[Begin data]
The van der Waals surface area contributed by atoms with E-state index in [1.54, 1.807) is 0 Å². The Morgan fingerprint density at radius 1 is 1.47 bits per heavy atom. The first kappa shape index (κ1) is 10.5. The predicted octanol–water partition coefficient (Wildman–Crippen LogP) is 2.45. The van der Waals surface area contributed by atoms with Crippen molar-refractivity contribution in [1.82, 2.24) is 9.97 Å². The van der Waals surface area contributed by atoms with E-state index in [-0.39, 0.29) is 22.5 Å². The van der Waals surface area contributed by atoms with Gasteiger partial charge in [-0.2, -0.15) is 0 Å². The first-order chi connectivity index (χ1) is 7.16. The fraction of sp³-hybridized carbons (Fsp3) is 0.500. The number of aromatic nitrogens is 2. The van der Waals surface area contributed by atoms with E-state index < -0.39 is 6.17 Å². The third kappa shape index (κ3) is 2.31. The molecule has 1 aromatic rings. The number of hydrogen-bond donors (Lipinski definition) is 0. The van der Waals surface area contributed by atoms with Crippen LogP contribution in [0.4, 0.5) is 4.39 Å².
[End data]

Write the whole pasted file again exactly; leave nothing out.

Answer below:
The van der Waals surface area contributed by atoms with E-state index in [1.54, 1.807) is 0 Å². The Morgan fingerprint density at radius 1 is 1.47 bits per heavy atom. The first kappa shape index (κ1) is 10.5. The predicted octanol–water partition coefficient (Wildman–Crippen LogP) is 2.45. The van der Waals surface area contributed by atoms with Crippen molar-refractivity contribution in [1.82, 2.24) is 9.97 Å². The van der Waals surface area contributed by atoms with E-state index in [-0.39, 0.29) is 22.5 Å². The van der Waals surface area contributed by atoms with Gasteiger partial charge in [-0.2, -0.15) is 0 Å². The first-order chi connectivity index (χ1) is 7.16. The fraction of sp³-hybridized carbons (Fsp3) is 0.500. The number of aromatic nitrogens is 2. The van der Waals surface area contributed by atoms with E-state index < -0.39 is 6.17 Å². The third kappa shape index (κ3) is 2.31. The molecule has 1 aromatic rings. The number of hydrogen-bond donors (Lipinski definition) is 0. The van der Waals surface area contributed by atoms with Crippen LogP contribution in [0.4, 0.5) is 4.39 Å².